This relatively chaotic period has made data center operators increasingly worried about their facilities’ physical security. This had been true even before FBI announced the AWS data center bombing plot it foiled by arresting the alleged bomber-to-be.
Whether their current sense of unease is leading operators to action of some sort is unclear. Most of the ones we’ve talked to are, understandably, tight-lipped about any specific precautions they may have been taking beyond the standard security best practices.
"Data centers were always something out of sight and out of mind, but that’s not the case today," Fred Burton, formerly a State Department counter-terrorism deputy chief and US Diplomatic Security Service special agent, said. "You can do some tremendous cyber-stalking."
Burton is now executive director of the Ontic Center for Protective Intelligence, which provides a software platform that feeds physical-threat intelligence to organizations’ security teams.
A data center operations executive with one of the largest colocation providers in the US, who spoke with DCK on condition of anonymity, said customer inquiries about the company’s security processes in the wake of the pandemic and following the AWS incident have risen.
“Any time you have some of these national press events it causes a heightened state of review with our customers,” he said. “It’s a significant concern for our customer base.”
But the company hasn’t made any changes in response. “It just reinforces the practices we have and the work we’ve already done on design and operations, on continual drilling, and on the relationships we maintain with local and national law enforcement,” he said.
A senior engineering executive with the same colocation provider, who also spoke on condition of anonymity, said site security has always been a factor in selecting locations for new data centers.
“It’s been that way for decades now,” he said. “It’s one of the things we look at when picking a site,” in addition to business needs, networking, and power infrastructure.
Pandemic, Social Unrest, Economy Drive Up Threat Levels
More than 70 percent of chief security officers and physical security decision makers Ontic recently surveyed (sample size: 300) said physical-threat activity has "dramatically increased" since the beginning of 2020. More than one-third of respondents said physically protecting corporate data was their biggest security challenge and about the same percentage said they were worried about reduced security headcoun due to the economy.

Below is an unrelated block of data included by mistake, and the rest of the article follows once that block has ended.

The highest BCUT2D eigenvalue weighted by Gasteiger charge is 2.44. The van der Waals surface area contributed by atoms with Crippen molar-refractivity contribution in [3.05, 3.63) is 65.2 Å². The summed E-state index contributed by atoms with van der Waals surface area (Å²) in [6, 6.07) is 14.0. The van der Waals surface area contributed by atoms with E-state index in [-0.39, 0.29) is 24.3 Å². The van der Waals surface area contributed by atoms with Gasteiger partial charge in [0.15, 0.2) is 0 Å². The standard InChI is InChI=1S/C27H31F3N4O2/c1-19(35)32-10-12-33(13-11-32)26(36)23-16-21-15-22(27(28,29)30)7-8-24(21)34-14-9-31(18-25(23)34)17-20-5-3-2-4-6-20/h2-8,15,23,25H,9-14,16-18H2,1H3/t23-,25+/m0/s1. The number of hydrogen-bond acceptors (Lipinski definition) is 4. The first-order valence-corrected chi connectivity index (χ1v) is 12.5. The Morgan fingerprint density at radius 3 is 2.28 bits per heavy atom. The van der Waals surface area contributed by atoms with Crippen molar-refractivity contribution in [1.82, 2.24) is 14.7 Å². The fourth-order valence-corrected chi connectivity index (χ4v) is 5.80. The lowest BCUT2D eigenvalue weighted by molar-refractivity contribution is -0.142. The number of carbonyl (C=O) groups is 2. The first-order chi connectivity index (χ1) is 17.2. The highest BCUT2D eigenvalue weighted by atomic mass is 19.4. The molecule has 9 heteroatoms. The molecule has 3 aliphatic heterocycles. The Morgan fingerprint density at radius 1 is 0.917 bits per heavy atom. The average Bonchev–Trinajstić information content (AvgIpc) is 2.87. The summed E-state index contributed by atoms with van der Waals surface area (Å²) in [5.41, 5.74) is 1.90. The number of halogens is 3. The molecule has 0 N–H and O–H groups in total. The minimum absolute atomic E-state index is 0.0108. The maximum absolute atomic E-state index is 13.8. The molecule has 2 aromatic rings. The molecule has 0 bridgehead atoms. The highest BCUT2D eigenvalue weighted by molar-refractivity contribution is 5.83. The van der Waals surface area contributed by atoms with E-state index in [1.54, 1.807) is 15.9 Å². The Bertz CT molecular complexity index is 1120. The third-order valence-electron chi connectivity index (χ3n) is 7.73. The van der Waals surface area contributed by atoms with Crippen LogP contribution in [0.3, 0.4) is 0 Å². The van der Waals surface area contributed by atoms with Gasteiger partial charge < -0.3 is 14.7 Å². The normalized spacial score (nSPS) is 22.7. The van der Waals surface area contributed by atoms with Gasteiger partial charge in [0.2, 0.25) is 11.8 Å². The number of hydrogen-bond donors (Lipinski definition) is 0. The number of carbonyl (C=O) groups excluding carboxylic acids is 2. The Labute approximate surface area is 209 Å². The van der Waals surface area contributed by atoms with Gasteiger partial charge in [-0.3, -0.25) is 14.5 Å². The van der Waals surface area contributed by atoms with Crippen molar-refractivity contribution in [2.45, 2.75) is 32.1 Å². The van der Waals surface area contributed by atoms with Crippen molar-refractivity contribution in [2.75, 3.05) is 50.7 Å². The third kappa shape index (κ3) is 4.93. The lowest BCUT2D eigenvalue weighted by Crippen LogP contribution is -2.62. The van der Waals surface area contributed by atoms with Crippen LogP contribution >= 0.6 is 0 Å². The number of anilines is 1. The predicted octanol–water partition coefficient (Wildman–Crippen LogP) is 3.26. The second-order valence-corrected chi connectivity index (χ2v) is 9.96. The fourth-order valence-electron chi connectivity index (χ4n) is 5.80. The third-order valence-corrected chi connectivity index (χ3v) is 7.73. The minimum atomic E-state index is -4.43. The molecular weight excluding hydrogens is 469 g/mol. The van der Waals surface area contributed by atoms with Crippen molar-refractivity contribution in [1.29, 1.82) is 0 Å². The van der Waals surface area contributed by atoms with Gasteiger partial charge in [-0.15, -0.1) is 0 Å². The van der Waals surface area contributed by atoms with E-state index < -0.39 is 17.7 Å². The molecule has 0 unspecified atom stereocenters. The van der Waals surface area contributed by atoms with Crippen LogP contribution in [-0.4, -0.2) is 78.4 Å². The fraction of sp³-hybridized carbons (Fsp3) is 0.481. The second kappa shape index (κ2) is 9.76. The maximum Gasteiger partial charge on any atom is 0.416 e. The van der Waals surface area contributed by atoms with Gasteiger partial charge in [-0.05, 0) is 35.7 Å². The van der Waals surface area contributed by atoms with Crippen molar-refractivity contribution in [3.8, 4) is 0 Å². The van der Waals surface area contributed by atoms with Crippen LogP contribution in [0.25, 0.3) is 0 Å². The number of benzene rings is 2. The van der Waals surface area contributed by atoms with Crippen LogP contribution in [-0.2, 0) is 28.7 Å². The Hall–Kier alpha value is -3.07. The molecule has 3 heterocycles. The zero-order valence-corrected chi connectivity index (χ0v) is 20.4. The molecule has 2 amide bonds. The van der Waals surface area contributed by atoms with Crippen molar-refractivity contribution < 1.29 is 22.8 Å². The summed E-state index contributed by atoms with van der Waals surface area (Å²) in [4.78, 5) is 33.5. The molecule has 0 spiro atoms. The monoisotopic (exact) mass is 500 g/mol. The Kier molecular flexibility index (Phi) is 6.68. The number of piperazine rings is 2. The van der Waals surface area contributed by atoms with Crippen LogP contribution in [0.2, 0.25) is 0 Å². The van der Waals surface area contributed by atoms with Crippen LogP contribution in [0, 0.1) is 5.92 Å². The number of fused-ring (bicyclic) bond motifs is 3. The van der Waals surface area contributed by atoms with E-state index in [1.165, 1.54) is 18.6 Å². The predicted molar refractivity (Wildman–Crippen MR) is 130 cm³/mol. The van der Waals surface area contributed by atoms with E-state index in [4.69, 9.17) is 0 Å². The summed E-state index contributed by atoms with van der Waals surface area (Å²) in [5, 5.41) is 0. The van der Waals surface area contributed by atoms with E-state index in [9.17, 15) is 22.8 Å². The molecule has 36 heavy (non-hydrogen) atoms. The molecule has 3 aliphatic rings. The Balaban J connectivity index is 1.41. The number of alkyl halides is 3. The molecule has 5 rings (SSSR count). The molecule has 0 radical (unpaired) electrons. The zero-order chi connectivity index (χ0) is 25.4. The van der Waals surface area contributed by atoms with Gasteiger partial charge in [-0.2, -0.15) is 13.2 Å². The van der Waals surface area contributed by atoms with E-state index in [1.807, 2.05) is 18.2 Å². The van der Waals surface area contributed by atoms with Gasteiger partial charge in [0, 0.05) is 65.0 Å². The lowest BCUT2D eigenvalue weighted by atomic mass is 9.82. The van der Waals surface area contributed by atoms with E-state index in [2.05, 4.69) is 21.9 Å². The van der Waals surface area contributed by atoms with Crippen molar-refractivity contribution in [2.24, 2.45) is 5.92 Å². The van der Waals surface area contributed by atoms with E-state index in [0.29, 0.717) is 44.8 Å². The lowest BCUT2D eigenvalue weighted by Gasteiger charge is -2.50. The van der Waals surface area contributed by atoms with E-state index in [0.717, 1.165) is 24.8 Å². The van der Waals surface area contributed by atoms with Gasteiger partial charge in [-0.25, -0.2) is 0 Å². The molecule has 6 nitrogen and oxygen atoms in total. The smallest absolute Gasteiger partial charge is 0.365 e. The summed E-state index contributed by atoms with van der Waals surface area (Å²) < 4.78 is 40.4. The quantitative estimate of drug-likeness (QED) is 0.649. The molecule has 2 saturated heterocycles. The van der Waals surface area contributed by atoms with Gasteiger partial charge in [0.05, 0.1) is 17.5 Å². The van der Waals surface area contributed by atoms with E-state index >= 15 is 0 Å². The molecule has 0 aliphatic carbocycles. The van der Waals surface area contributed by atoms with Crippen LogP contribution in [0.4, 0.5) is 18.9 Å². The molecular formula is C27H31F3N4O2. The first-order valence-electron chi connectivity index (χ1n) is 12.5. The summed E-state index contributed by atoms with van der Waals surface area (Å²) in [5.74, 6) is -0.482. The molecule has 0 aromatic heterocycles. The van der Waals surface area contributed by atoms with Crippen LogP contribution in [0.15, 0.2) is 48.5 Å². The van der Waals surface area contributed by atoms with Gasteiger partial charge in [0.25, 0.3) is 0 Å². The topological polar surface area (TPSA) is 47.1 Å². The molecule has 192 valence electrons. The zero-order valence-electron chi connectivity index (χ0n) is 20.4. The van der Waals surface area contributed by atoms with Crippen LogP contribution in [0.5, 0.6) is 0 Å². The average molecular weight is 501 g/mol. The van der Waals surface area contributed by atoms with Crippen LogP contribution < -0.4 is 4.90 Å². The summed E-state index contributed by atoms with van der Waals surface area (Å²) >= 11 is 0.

Still, 80 percent said they expect their physical security budget to increase this year, most of them attributing the increase at least partially to the pandemic. On top of the pandemic, there were concerns related to political unrest, both due to racial-justice activism and far-right protests and attacks.
Just under one-third said a growing amount of physical threats and company backlash spurred by political unrest kept them up at night – before news of the AWS data center bombing plot broke.
Even if a data center isn’t a political target, the current economic disruption can exacerbate regular physical-security threats, Burton told DCK.
Earlier this month, a fired security employee at a Microsoft data center in Cheyenne, Wyoming, returned to the facility with a gun. Employees were told to hide and eventually evacuated the building. The gunman was arrested.
Burton’s advice to data center security managers is to use this moment of heightened anxiety as an opportunity to review physical security at their facilities. "You want to make sure that you have a good physical security footprint and that you are actively looking for threats that may affect your facilities," he said.
Even those who are already following best practices could look at ways to become more efficient and to liaison with groups like the FBI's InfraGard. It’s also prudent to reach out to local law enforcement.
"You can ask them for enhanced patrols around your facilities," Burton said. "Depending on the [police] workload, in some cities it may be impossible, but in my experience, if you go to them and ask for help, you tend to get that help. And make sure you’re taking advantage of localized reporting about general crime and mayhem."